<p>The current convention is for handlers to provide a <code>render_template</code> and <code>render_error</code> function. These functions typically use <code>self.application.template_env</code> to render request specific data.</p>

<ul>
<li><a href="https://github.com/j2labs/brubeck/blob/master/brubeck/templating.py#L1">brubeck.templating</a></li>
</ul>

<h2>Auth</h2>

<p>Authentication can be provided by decorating functions with the <code>@web_authenticated</code> decorator. This decorator expects the handler to have a <code>current_user</code> property that returns either an authenticated <code>User</code> model or None. </p>

<p>The <code>UserHandlingMixin</code> provides functionality for authenticating a user and creating the <code>current_user</code> property. </p>

<p>The work that's required will depend on how you build your system. The authentication framework uses a DictShield Document to create the <code>User</code> model, so you can implement a database query or check user information in a sorted CSV. Either way, you still get the authentication framework you need.</p>

<p>In practice, this is what your code looks like.</p>

<pre><code class="prettyprint">from brubeck.auth import web_authenticated, UserHandlingMixin

class DemoHandler(WebMessageHandler, UserHandlingMixin):
    @web_authenticated
    def post(self):
        ...
</code></pre>

<p>The <code>User</code> model in brubeck.auth will probably serve as a good basis for your needs. A Brubeck user looks roughly like below.</p>

<pre><code class="prettyprint">class User(Document):
    """Bare minimum to have the concept of a User.
    """
    username = StringField(max_length=30, required=True)
    email = EmailField(max_length=100)
    password = StringField(max_length=128)
    is_active = BooleanField(default=False)
    last_login = LongField(default=curtime)
    date_joined = LongField(default=curtime)        
    ...
</code></pre>

<ul>
<li><a href="https://github.com/j2labs/brubeck/blob/master/demos/demo_auth.py">Runnable demo</a></li>
</ul>

<h3>Database Connections</h3>

<p>Database connectivity is provided in the form of a <code>db_conn</code> member on the <code>MessageHandler</code> instances when a <code>db_conn</code> flag is passed to the Brubeck instance.</p>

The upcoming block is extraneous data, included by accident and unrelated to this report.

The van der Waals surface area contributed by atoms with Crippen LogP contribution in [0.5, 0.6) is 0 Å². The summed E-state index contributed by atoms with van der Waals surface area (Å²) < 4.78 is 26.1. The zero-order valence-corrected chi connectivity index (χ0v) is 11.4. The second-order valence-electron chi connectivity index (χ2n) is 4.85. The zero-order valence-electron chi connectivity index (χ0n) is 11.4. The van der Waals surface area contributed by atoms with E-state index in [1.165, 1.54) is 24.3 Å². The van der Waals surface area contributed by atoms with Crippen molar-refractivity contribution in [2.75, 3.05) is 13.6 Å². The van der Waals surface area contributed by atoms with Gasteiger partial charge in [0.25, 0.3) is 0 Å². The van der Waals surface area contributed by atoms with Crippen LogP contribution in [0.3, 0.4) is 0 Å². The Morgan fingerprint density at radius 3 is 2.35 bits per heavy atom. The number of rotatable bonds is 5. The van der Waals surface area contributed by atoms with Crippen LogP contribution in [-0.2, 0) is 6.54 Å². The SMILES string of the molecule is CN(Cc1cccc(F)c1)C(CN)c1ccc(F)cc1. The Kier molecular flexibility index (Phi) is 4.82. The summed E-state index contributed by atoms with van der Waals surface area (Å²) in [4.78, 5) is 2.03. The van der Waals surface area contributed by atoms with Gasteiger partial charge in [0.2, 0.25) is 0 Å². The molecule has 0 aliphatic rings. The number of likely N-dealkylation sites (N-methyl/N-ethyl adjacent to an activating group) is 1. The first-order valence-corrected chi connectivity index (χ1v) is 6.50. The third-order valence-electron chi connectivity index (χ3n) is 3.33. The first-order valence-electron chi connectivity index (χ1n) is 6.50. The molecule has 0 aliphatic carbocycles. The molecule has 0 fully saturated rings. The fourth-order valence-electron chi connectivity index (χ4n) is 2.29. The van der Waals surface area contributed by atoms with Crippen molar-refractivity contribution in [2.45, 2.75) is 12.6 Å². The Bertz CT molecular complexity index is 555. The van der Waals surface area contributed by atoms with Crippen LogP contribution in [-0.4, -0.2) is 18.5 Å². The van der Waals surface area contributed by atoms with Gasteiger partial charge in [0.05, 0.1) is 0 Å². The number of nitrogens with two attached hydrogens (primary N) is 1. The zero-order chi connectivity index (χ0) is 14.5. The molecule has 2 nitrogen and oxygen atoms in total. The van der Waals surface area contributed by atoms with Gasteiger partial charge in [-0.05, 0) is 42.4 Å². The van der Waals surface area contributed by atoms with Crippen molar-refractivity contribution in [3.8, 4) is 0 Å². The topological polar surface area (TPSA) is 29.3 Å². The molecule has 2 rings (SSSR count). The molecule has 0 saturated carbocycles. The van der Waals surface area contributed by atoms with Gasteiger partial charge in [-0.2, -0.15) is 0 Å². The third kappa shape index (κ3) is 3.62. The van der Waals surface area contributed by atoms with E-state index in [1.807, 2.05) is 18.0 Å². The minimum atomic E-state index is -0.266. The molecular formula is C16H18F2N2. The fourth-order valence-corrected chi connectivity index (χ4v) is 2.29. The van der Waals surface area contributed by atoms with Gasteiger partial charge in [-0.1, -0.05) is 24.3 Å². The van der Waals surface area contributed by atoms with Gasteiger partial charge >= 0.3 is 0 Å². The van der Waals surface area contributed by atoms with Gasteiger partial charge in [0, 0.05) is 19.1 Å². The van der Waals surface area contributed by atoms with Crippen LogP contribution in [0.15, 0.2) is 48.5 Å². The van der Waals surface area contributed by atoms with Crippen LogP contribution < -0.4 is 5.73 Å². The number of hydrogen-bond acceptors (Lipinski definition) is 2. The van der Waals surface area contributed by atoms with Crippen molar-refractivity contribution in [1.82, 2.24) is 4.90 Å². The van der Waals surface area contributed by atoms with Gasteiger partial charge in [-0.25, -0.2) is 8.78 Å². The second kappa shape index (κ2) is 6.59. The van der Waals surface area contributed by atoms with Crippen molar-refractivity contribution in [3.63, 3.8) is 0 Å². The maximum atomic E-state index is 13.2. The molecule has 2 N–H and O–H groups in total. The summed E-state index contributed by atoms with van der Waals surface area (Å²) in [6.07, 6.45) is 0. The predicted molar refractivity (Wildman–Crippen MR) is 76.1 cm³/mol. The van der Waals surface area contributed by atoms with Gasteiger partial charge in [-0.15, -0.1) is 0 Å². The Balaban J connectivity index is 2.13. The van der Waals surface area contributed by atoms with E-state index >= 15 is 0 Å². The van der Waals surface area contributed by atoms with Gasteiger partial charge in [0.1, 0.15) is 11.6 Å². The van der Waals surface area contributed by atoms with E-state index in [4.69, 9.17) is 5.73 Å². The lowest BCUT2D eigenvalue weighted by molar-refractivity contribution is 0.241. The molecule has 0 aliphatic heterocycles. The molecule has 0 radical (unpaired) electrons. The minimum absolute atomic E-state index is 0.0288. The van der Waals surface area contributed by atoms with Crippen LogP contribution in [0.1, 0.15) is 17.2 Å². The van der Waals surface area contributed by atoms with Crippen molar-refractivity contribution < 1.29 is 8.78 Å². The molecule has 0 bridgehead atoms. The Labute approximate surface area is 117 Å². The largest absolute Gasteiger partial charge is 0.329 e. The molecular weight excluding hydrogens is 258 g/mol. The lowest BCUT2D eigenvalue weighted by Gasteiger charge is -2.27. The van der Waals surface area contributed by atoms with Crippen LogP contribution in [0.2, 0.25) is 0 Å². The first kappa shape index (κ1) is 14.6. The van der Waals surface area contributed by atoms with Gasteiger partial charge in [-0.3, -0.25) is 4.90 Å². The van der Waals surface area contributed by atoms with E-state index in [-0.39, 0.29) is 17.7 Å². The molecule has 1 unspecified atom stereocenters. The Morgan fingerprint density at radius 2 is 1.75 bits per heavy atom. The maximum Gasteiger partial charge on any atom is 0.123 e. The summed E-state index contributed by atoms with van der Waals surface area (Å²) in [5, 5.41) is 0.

<p>That looks like this:</p>

<pre><code class="prettyprint">config = {
    'db_conn': db_conn,
    ...
}

app = Brubeck(**config)
</code></pre>

<p>For people using <code>MessageHandler</code> instances, the database connection is available as <code>self.db_conn</code>.</p>

<p>For people using the function and decorator approach, you can get the database connection off the <code>application</code> argument, <code>application.db_conn</code>.</p>

<p>Query code then looks like this with the database connection as the first argument.</p>

<pre><code class="prettyprint">user = load_user(self.db_conn, username='jd')
</code></pre>

<h3>Secure Cookies</h3>

<p>If you need a session to persist, you can use Brubeck's secure cookies to track users.</p>

<p>You first add the cookie secret to your Brubeck config.</p>

<pre><code class="prettyprint">config = {
    'cookie_secret': 'OMGSOOOOSECRET',
    ...
}
</code></pre>

<p>Then retrieve the cookie value by passing the application's secret key into the <code>get_cookie</code> function.</p>

<pre><code class="prettyprint"># Try loading credentials from secure cookie
user_id = self.get_cookie('user_id',
                          secret=self.application.cookie_secret)
</code></pre>

<p>What you do from there is up to you, but you'll probably be loading the user_id from a database or cache to get the rest of the account info. </p>